ZEEMAN: You collect photographs?
SEBALD: I do. I have for years. Anything that comes my way I put in a box but I also have a small cheap camera. Itís those implausible things that you come across, that, if you are not able to record them, nobody will believe you, so itís quite useful to have that tool.
ZEEMAN: A final point about the Ringe des Saturn story: this roaming through the countryside, which is at one and the same time roaming through the countryside and its history, it is as if it has this concentric movement of Saturnís rings. That is, of course, the idea but also it is as if it is a spiral movement.
SEBALD: Yes, downward.
ZEEMAN: Downward and to some sort of centre.
SEBALD: Yes, thatís right. It does have a spiralling swirl in it somewhere and I think that in most of my texts it becomes at least obliquely obvious that the dark centre behind it all is the German past between 1925 and 1950 which I came out of. I was born in 1944 in an idyllic place, untouched by the War, but, in looking back upon this year, I cannot abstract from the fact that I know what happened during this last year of the war particularly - the bombing of my native country, the deporting of people from Rhodes or Sicily, or God knows where, to the most ghastly places anybody could possibly imagine. The pervasiveness of that and the fact that it wasnít just something that happened in one or two places but that it happened almost throughout Europe, and the calamitous dimensions of it, are something that, even though I left Germany when I was twenty-one, I still have in my backpack and I just canít put it down. And it seems to me that the swirling movement of history moved towards that point and that somehow we have to acknowledge this.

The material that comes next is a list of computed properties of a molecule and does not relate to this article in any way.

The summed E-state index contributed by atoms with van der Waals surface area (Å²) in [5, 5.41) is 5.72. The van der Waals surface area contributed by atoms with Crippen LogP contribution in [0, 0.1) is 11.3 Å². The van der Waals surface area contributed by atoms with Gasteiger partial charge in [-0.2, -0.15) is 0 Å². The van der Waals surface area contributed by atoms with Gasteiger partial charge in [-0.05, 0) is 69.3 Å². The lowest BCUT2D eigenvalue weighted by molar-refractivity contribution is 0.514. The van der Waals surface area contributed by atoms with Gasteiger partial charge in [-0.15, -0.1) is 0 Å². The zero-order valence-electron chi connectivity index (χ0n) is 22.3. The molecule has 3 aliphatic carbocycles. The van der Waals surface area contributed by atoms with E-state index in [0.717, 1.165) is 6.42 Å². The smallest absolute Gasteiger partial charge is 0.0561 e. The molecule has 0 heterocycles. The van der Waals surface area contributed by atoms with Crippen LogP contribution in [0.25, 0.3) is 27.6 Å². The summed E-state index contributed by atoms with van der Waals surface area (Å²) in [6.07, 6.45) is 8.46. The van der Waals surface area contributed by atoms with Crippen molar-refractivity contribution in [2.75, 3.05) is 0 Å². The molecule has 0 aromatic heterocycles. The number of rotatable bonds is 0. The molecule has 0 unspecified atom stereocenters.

ZEEMAN: But then connecting the past and the present, giving hack continuity to the stories, is that honouring the missed out part? Or is that a very bleak vision of our collective history.
SEBALD: Well, itís a fairly bleak vision of our collective history. There are saving graces here and there and one tries not to forget about them but, as a whole, it appears, if you look at it from a very long way away, as a phenomenon of evolution, that the way we have developed is one great aberration, some kind of calculating error in the evolutionary matrix ... somehow. And, of course, increasingly we know this and the great fires of the Second World War were only the first fires of the kinds of fires that are lit now. This is almost like an amoral perspective, when you think of the burning cities and the burning bodies of the 1940s, and then somehow link it up, as I quite often do, with the images of the burning forests of Borneo or of the Amazon. It would be false piety to look back upon 1940 to 1945 and say, "What horrible times these were!" Weíre still living in the middle of them, I feel.